COMPANION GAME TO THE "CLASH OF GIANTS" WWI SERIES
BATTLES OF SECOND BULL RUN & GETTYSBURG
HIGH SOLITAIRE SUITABILITY, MED-LOW COMPLEXITY
MINT IN SHRINKWRAP
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From the company blurb:
Clash of Giants: Civil War, takes the game system from Ted S. Raicer’s popular and critically acclaimed Clash of Giants WWI series to two of the storied battles of the American Civil War: Second Bull Run and Gettysburg. CoG: Civil War uses a modified version of the chit-pull Activation system of Clash of Giants II: Campaigns of Galicia and First Ypres, 1914, while retaining the CoG combat system. Every (mostly brigade-level) unit has a Tactical Efficiency Rating based on its morale, training, leadership, and experience, but even a poor unit can have a heroic moment, while the Iron Brigade might not always be made of iron. It is a true player’s system, which produces realistic results without a lot of fiddly procedures, and allows players to concentrate on the game rather than the rules.
Units in CoG: Civil War are mostly infantry brigades, (with the odd cavalry brigade or demi-brigade). Each day is divided into four day turns and one night turn. The maps depict woods, hills, steep hexsides, railway cuts and embankments, roads, rivers, creeks, bridges, towns, marshy ground, and the Devil’s Den at Gettysburg.
The Activation rules, which combines random formation activation (mostly corps for the Union and divisions for the Confederates) with variable movement allowances, creates the fog of war and friction so important to Civil War battles. Ordering your corps commander to take a hill is one thing-getting him to act as you wish is another. And because these effects are achieved without hidden counter/dummy unit mechanics, CoG: Civil War is not only a fast-paced two-player game, but excellent as well for solo play. Some Activation markers also allow you to coordinate more than one formation, such as Longstreet at Gettysburg. But don’t expect Old Pete to do so early in the day!
One thing that speeds play in CoG: Civil War is the unusual treatment of artillery. There are no artillery units depicted; instead artillery appears as Combat Support Markers which are added (attacker first) to the combat strength of engaged units. Artillery CSMs are generally assigned to a specific division or corps, though army reserve artillery can be used to support any units. Artillery cannot be used in combat in certain terrain (woods or town hexes), but there are no line of sight considerations to slow down play or complicate the rules. Instead both line of sight and enemy counter-battery fire are handled with an elegant abstraction: each turn all available artillery CSMs of both sides go into a cup, and then half are randomly drawn. Whatever comes out of the cup is available for use that turn, so the player with more artillery on the field is more likely to get artillery support. This also allows a simple way to model the effectiveness of the Union Artillery Reserve at Gettysburg; once arrived, these markers never go in the cup, and are always available for use. Overall, CoG: Civil War’s portrait of artillery as an occasionally decisive but definitely secondary arm is arguabley more realistic than many more complicated designs.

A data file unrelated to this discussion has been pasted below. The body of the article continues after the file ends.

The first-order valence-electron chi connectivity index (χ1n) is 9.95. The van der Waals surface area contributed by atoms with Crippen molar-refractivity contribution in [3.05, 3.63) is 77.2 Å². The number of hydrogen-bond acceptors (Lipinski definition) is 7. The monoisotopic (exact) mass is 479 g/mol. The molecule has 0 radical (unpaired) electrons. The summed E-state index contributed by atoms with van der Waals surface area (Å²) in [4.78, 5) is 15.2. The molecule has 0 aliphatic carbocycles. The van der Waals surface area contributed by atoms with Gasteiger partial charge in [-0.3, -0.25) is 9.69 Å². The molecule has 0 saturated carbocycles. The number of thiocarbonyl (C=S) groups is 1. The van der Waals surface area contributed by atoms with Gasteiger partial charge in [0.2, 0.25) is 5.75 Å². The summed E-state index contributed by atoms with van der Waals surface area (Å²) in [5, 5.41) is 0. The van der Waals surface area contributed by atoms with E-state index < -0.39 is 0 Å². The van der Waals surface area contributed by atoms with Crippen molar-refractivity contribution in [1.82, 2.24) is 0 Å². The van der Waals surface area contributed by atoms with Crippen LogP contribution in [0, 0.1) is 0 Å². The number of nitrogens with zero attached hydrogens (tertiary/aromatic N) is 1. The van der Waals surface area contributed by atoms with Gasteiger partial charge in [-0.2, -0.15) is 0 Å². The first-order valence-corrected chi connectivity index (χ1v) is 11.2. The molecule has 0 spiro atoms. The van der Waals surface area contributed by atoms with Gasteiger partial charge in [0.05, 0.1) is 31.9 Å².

The two battles, Second Bull Run and Gettysburg, depict one of Lee’s greatest victories, prior to his first invasion of the north, and his greatest defeat during his second invasion. Both are meeting engagements, with limited forces deployed at the start, gradually building to mighty clashes. The arrival of fresh forces is another area where the game system allows variability: units may be delayed or arrive at the wrong road. You can even attempt to speed the arrival of your off-board forces, but at increased risk of their arriving later instead.
Winning involves a combination of taking and holding victory hexes, exiting units, and inflicting casualties. You can also earn victory points to compensate for units whose arrival is delayed-but only if you didn’t try to force march them to an earlier arrival! Players will have to judge trading losses for taking or holding tactically important ground.
Special rules cover such things as General Pope’s confused and confusing orders at Second Bull Run, the Confederate grand battery on the third day at Gettysburg, the use of the Union VI Corps as a reserve in both battles, cavalry delaying actions and retreat before combat, rallying units at night, and the actions of certain key leaders. But though there is enough chrome to give each battle a distinctive flavor, the action remains uncluttered, quick-playing, and exciting.
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$55.00 Regular Price